نقش انگیزش کاربران در ایجاد سرمایه اجتماعی و رفاه ذهنی: مورد بازی های شبکه های اجتماعی
|کد مقاله||سال انتشار||مقاله انگلیسی||ترجمه فارسی||تعداد کلمات|
|30100||2014||10 صفحه PDF||سفارش دهید||9482 کلمه|
Publisher : Elsevier - Science Direct (الزویر - ساینس دایرکت)
Journal : Computers in Human Behavior, Volume 39, October 2014, Pages 29–38
Social network games (SNGs)—which operate on a small scale and allow players to enjoy gaming with close friends—have exploded in popularity on the online social media scene in a very short time. This study explores the motivations that drive players to SNGs. The study investigates whether social capital serves as a moderating factor between these motivations and subjective well-being. Based on survey data (n = 560), the results show that SNG players seek entertainment, fantasy, the challenge of competition, and escapism when playing SNGs. The study finds that although social capital does not moderate the relationships between three motivations to play SNGs—entertainment, the challenge of competition, and escapism—and subjective well-being, it does moderate the relationship between the fantasy motivation and subjective well-being. Theoretical and practical implications and limitations are discussed.
The technology research firm Gartner reports that the global social gaming population includes at least 750 million players and is expected to double to 1.5 billion players by 2015 — a compound annual growth rate of 29 percent (GamblingData, 2012). Social network games (hereafter SNGs) have exploded in popularity on the online social media scene in a very short time (Casual Games Association, 2012). The explosive growth in popularity of social network sites (SNSs) such as MySpace and Facebook serves to highlight the value of rich social context in mediated environments (Kirman, 2010). SNGs represent a new media channel that amplifies social interaction between online users (Wohn, Lee, Sung, & Bjornrud, 2010). SNGs combine the entertainment function of existing mobile games and SNSs by connecting and stimulating interaction among users. This new media platform has opened the door to an era of SNG use that encompasses all socioeconomic classes (Yook & Ko, 2012). Marketers interested in leveraging these rapidly growing industries to attract customers seek to understand what motivates users in order to craft effective messages. Although there is a rich and rapidly growing body of literature on game players’ characteristics and motivations (Caplan et al., 2009, Dunne et al., 2010, Huffaker et al., 2009, Wohn et al., 2010 and Zhong, 2011), there has been very little research that focuses on the role of social capital as a moderating variable for subjective well-being in this environment. Building on a wide range of studies in the literature, this study builds a theoretical model to explain how factors that motivate individual SNG players reinforce their subjective well-being and also how social capital moderates the effects of these motivation factors on subjective well-being.
نتیجه گیری انگلیسی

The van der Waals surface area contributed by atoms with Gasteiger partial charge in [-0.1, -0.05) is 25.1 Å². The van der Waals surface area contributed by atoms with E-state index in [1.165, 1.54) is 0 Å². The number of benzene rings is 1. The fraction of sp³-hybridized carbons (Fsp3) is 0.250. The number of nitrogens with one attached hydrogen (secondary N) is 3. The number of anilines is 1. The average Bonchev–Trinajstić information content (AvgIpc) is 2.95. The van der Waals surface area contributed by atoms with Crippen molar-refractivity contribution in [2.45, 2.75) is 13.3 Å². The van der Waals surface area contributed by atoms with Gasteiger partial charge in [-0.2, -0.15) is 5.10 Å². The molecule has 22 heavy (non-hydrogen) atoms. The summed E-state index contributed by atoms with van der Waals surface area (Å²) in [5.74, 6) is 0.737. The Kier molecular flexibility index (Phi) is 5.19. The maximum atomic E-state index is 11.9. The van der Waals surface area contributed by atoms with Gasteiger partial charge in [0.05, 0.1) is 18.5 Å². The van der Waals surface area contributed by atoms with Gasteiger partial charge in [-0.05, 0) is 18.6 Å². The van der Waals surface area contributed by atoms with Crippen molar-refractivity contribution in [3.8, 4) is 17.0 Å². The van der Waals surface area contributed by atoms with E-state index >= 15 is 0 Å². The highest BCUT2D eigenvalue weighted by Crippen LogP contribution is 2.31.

5. Results 5.1. Measurement assessment and validation Although the measurement tools used in the study and based on the literature review are related to SNGs, it is important to test them for reliability and validity. For this purpose a multi-method approach to confirming the reliability and validity of the constructs was applied (McMillan and Hwang, 2002 and Sohn and Choi, 2013). The study first performed principal components factor analysis with varimax rotation on the initial items, employing a factor weight of 0.50 as the minimum cutoff value. It then examined the underlying factor structure to determine whether any new dimension within each dimension was conceptually meaningful and also to examine the psychometric properties of the scale. Throughout these stages, items can be deleted and refined to improve the reliability and validity of the scores on the scale (Hinkin, 1995). The factor analysis was executed by the maximum likelihood extraction method with varimax rotation. Varimax rotation was specifically used to identify variables that might indicate potential constructs, standardized factor loadings were examined at 0.5 and above on each potential construct, and one item with a factor loading below .05 was removed through this process (i.e., “I play SNGs because it stirs me up”). The result of a Bartlett’s test of sphericity was found to be significant (χ2 = 8856.9, df = 351, <0.01) while the Kaiser–Meyer–Olkin measure of sampling adequacy was 0.92, justifying application of the factor-analytic procedure. The first five factors extracted, in order of proportion of variance explained, were grouped as “social escapism,” “entertainment,” “challenge,” “fantasy,” and “social capital” to reflect the meanings and contexts of the corresponding items. A screen plot also supported the retention of the first five factors extracted. After collecting and cleaning the data, tests for internal consistency were run and item-to-total correlation was calculated and examined. Item-to-total correlation should be greater than .5, as suggested by Nunnally (1967). Correlation analysis was used to check for multicollinearity among the variables. The means of the squares of the correlation coefficients fell between 0.10 and 0.42, and the values of the variance inflation factor (VIF) for all of the variables satisfied the VIF level of 10, which suggests the presence of multicollinearity. The squared correlation coefficients between the dependent and independent variables were calculated to be 0.49 (the inter-item correlations do not exceed 0.70). All items used in the study satisfied the abovementioned criteria. The internal consistency of the measures was evaluated by Cronbach’s alpha, which was also used to test the reliability of this study’s instruments, and, as seen in Table 3, the scale reliabilities. For composite reliability to be adequate, a value of .70 or higher has been recommended (Nunnally & Bernstein, 1994). In all five constructs, Cronbach’s alpha exceeded the standard acceptance norm of .70. Because maximum likelihood estimation procedures were used in this study, it is important that the normality assumption not be severely violated (Curran, West, & Finch, 1996). The recommended range for the mean of skewness and kurtosis is ±1.96 (see Hair, Anderson, Tatham, & Black, 1998, for skewness and kurtosis standards; see Kline, 1998, and Joreskog, 1973, for guidelines for avoiding severe non-normality). To observe whether the standard was met, the observed variables’ skewness and kurtosis were examined: univariate skewness of the observed variables ranged from −.022 to .140, and univariate kurtosis ranged from −.086 to −.414. Therefore, the data used in this study can be regarded as fairly normal for the purpose of additional analyses. Fornell and Larker (1981) listed three procedures for assessing convergent validity. These are the item reliability of each measure, the composite reliability of each construct, and the average variance extracted (AVE; see Bagozzi and Yi, 1988 and Hair et al., 1998). Hair et al. (1998) suggested that an item is significant if its factor loading is greater than 0.50. As shown in Table 2, the factor loadings of all the items in the measure range from 0.58 to 0.91, thus meeting that threshold and demonstrating convergent validity at the item level. Discriminant validity was assessed by comparing the correlations of components with the AVE. For composite reliability to be adequate, a value of .70 or higher has been recommended (Nunnally & Bernstein, 1994). The final indicator of convergent validity is the AVE, which measures the amount of variance captured by the construct in relation to the amount of variance that is attributable to measurement error (Fornell & Larker, 1981). The AVE also satisfies the standard of 0.5, implying that the measurement indexes exhibit convergent validity. Table 2. Analysis of correlations associated with SNG users. Item number Escapism Entertainment Challenge Fantasy Social capital SWB Escapism 3 0.85a Entertainment 4 0.16⁎⁎ 0.79 Challenge 3 0.17⁎⁎ 0.25⁎⁎ 0.86 Fantasy 3 0.20⁎⁎ 0.27⁎⁎ 0.31⁎⁎ 0.88 Social capital 9 0.13⁎⁎ 0.11⁎⁎ 0.10⁎⁎ 0.10⁎⁎ 0.91 SWB 5 0.33⁎⁎ 0.20⁎⁎ 0.21⁎⁎ 0.21⁎⁎ 0.42⁎⁎ 0.86 Note: The correlation coefficients (n = 560) are squared. ⁎⁎ p < .05. SWB: subjective well-being. a Diagonal elements show Cronbach’s alpha. Table options Table 3. Construct item statistics for SNG-playing motivations. Factor Items Standardized Factor Loadings Skewness Kurtosis Escapism Es1 .84 −.096 −.089 (Mean: 3.57, S.D: .78) Es2 .77 −.047 −.675 Es3 .83 .023 −.368 Entertainment En1 .81 −.572 .416 (Mean: 3.31, S.D: .92) En2 .86 −.419 −.035 En3 .93 −.264 −.358 En4 .78 −.089 −.728 Challenge Ch1 .84 −.509 −.354 (Mean: 3.14, S.D: .91) Ch2 .84 −.179 −.390 Ch3 .79 −.726 .265 Fantasy Fa1 .79 −.162 −.329 (Mean: 2.46, S.D: .88) Fa2 .86 −.119 −.431 Fa3 .78 −.077 −.360 Social capital SC1 .76 −.389 −.565 (Mean: 3.77, S.D: .89) SC2 .79 −.328 −.498 SC3 .77 −.185 −.534 SC4 .76 −.446 −.331 SC5 .84 −.246 −.192 SC6 .85 −.364 −.196 SC7 .88 −.366 −.481 SC8 .89 −.453 −.266 SC9 .87 −.423 −.264 Cronbach’s alpha .85 .79 .86 .88 .91 C.R .91 .84 .92 .94 .95 AVE .78 .74 .79 .80 .82 C.R: composite reliability, AVE: average variance extracted. Table options In order to test for discriminant validity, the AVE of each of the two potential factors was compared with the square of the correlation between the two potential factors. As seen in Table 4, the means of the squares of the correlation coefficients (r2) are less than the AVE. The AVE should be greater than the means of the squares for all correlation coefficients ( Fornell & Larker, 1981), and for this data set the AVE falls between .74 and .82, and the means of the squares of the correlation coefficients fall between .10 and .42, indicating that AVE is greater than the means of the squares of the correlation coefficients (r2). The results of Convergent and Discriminant Validity indicted that AVE/r2 is greater than 1. This also satisfies the requirement of discriminant validity for research hypothesis model verification ( Bagozzi and Yi, 1988 and Fornell and Larker, 1981). Table 4. Results of convergent and discriminant validity. Construct AVE r r2 AVE/r2 C.V D.V Escapism .78 vs. Entertainment .754 .569 1.370 O O vs. Challenge .715 .511 1.415 O O vs. Fantasy .703 .494 1.579 O O vs. Social capital .756 .571 1.366 O O Entertainment .74 vs. Escapism .754 .569 1.300 O O vs. Challenge .698 .487 1.519 O O vs. Fantasy .656 .430 1.721 O O vs. Social Capital .714 .510 1.451 O O Challenge .79 O O vs. Escapism .715 .511 1.546 O O vs. Entertainment .704 .496 1.592 O O vs. Fantasy .687 .472 1.673 O O vs. Social Capital .709 .503 1.571 O O Fantasy .80 vs. Escapism .703 .494 1.619 O O vs. Entertainment .675 .456 1.754 O O vs. Challenge .676 .457 1.750 O O vs. Social Capital .711 .506 1.581 O O Social capital .82 vs. Escapism .756 .571 1.436 O O vs. Entertainment .645 .416 1.271 O O vs. Challenge .642 .412 1.990 O O vs. Fantasy .688 .473 1.734 O O Note: AVE: average variance extracted, r: correlation between factor of interest and remaining factors, r2: squared correlation factor interest and remaining factors, C.V: convergent validity (AVE > .50), D.V: discriminant validity (AVE/r2 > 1). Table options 5.2. Hypothesis tests Hierarchical moderated regression analyses were applied to test the hypotheses. The analysis was carried out in three steps. In the first step, the SNG players’ motivation-related factors were entered. In step 2 of each analysis, the centered NA was entered using social capital terms. In step 3, the study entered the interaction terms formed with SNG players’ motivation terms and the hypothesized moderator. Table 4 presents the results of the hierarchical moderated regression analysis for SNG players’ motivations. The result in step 1 shows that SNG players’ motivations are significantly related to subjective well-being (for escapism, β = 0.36, p < 0.05; for entertainment, β = 0.16, p < 0.05; for the challenge, β = 0.14, p < 0.05; and for fantasy-seeking, β = 0.10, p < 0.05, R2 = 0.41). The escapism, entertainment, challenge, and fantasy-seeking motivations are shown to have statistically significant effects on subjective well-being. Thus, H1-1, H1-2, and H1-3 were supported. Step 2 shows that social capital (β = 0.43, p < 0.05) is significantly related to subjective well-being in the SNG environment. In total, the two constructs entered in the second step explain 58% of the variance in subjective well-being beyond what could be explained by the SNG-related motivation factors. Further, step 3 discloses our interaction results. The interactions of three of the tested SNG players’ motivations with social capital were not significant predictors of subjective well-being (for escapism × social capital, β = 0.02, p > 0.05; for entertainment x social capital, β = 0.02, p > 0.05; for challenge × social capital, β = 0.04, p > 0.05). On the other hand, interactions of SNG players’ fantasy motivations with social capital were significant predictors of subjective well-being (for fantasy × social capital, β = 0.08, p < 0.05). Thus, of the four interaction hypotheses, only hypothesis H2-4 (regarding fantasy-seeking × social capital) was supported (see Table 5). Table 5. Hierarchical moderated regression results for subjective well-being as a dependent variable. Variables Step 1 Step 2 Step 3 β t B t B t Independent variables Escapism 0.36 10.54⁎⁎ 0.26 9.02⁎⁎ 0.18 1.40 Entertainment 0.16 3.76⁎⁎ 0.08 2.29⁎⁎ 0.14 0.93 Challenge 0.14 3.62⁎⁎ 0.11 3.25⁎⁎ 0.27 1.79 Fantasy 0.10 2.72⁎⁎ 0.07 2.18⁎⁎ 0.25 1.73 Moderator variable Social capital (SC) 0.43 15.3⁎⁎ 0.28 2.38⁎⁎ Interactions Escapism * SC 0.02 0.63 Entertainment * SC 0.02 0.50 Challenge * SC 0.04 1.13 Fantasy * SC 0.08 2.28⁎⁎ R2 0.41 0.58 0.59 F 98.2⁎⁎ 23.0⁎⁎ 2.15⁎⁎ ⁎⁎ p < .05. Table options 5.3. Additional analyses Additional tests were conducted on the relationship between the four motivation factors and social capital using regression analysis. The tests show that escapism and fantasy-seeking were not significantly related to social capital (for escapism, β = 0.06, p > 0.05; for fantasy-seeking, β = 0.03, p > 0.05). Tests revealed statistically significant relationships between entertainment and the challenge and social capital (for entertainment, β = 0.17, p < 0.05; for the challenge, β = −0.88, p < 0.05).